TEL AVIV (Nov. 2)
The Neve Zedek Theater management, armed with a legal opinion by Attorney General Yitzhak Zamir against censorship, refused today to delete two segments of its controversial production "The Patriot" as demanded by the government-appointed film and stage censorship board.
Instead, the theatrical group is demanding immediate recision of the ban imposed by the censors on the production and repeal of all censorship regulations aimed at cultural activities. "The Patriot" by Hanoch Levin, a cabaret style revue rather than a play, opened in Tel Aviv last week in defiance of the ban and despite a police warning that they would shut it down. The police did not, however, interfere with the two performances given so far to packed houses.
The censors found the production to be offensive to nationalistic and religious values and other traditions of Israeli society. But Attorney General Zamir, acting at the request of Neve Zedek, sent an implicit rebuke to the censorship board yesterday for imposing the ban. Zamir maintained that censorship was permissable only in "extreme cases."
His opinion did not mention "The Patriot" but listed a series of Supreme Court rulings which favored freedom of expression over censorship unless a direct threat to national security was involved. Zamir, in effect, called for abolition of the film and stage censorship board.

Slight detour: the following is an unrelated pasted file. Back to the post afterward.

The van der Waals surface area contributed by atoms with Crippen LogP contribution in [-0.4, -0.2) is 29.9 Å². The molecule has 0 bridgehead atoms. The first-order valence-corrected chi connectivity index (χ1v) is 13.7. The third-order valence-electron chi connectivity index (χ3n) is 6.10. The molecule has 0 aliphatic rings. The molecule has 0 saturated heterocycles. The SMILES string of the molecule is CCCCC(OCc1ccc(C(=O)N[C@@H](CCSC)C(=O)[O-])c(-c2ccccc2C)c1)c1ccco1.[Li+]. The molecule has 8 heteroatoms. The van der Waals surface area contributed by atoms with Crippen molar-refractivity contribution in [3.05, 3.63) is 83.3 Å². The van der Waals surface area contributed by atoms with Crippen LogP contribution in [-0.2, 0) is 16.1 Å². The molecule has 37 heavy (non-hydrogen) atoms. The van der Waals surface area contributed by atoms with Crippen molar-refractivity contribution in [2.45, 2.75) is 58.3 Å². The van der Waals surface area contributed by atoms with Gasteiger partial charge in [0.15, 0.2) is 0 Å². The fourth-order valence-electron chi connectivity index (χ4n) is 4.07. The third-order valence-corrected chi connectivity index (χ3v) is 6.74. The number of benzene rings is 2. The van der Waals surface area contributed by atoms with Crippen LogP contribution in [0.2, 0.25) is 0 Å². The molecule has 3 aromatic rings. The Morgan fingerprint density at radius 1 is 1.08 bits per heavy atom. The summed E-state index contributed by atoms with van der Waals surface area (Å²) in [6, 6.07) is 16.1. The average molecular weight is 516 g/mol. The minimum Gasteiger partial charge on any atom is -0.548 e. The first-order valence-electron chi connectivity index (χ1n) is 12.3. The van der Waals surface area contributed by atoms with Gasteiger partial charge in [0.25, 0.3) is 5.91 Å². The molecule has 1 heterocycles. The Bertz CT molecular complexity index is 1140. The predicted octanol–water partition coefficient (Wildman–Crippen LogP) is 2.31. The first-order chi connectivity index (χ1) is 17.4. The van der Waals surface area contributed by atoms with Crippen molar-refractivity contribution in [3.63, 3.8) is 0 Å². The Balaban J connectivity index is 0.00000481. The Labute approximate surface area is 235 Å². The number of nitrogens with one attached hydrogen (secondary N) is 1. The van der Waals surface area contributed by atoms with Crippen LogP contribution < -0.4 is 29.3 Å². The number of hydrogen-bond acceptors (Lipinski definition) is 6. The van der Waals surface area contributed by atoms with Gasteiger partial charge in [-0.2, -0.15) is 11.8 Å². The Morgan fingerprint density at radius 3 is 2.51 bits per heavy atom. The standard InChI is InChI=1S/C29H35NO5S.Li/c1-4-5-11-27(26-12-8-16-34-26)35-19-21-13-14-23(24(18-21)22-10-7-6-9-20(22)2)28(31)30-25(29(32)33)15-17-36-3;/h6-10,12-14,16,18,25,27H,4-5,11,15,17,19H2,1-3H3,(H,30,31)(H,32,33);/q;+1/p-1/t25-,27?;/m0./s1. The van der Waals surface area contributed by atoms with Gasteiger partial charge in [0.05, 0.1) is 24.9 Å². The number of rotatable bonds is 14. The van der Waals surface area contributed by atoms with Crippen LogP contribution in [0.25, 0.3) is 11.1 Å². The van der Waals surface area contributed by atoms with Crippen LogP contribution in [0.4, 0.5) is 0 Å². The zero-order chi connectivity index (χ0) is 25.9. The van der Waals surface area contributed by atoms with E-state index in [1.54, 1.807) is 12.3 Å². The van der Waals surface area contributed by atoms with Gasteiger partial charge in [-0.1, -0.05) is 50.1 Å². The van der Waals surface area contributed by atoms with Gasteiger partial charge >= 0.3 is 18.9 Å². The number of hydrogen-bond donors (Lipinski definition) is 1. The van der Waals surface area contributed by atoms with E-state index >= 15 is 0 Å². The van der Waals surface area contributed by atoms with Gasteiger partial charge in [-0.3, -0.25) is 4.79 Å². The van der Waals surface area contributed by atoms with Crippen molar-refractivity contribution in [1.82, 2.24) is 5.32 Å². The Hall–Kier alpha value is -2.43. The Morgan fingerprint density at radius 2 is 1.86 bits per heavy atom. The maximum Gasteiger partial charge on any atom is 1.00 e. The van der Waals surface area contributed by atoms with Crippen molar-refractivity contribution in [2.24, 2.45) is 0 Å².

THE BOARD’S COMPLAINT
The board, for its part, complained that Neve Zedek was using it to generate publicity for "The Patriot." According to board chairman Joshua Justman, the actual production differed appreciably from the script submitted to the censors. Justman alleged that the plawright himself deleted 40 percent of the original text including scenes the board had found offensive. "We discussed one play and they produced another play," Justman said.
The board offered to lift the ban if two sketches are removed from the revue. One compares children caught in the fighting in Lebanon with children in Nazi concentration camps. The other deals with the sexual activities of an Orthodox couple on Friday night. The Neve Zedek management said today that the two sketches were relatively unimportant in view of the overriding censorship issue.
Some of the most vociferous critics of censorship say the board would have done better to ignore the production and let it die of lack of artistic merit. By imposing a ban they assured it of a long run, the critics say.
Justman said today that he has written to Interior Minister Yosef Burg suggesting an in-depth examination of the need for stage censorship. He said his letter was prompted by the Attorney General’s opinion calling all censorship into question. Israel’s censorship regulations are a carry-over from those promulgated by the British Mandate authorities in Palestine in 1926.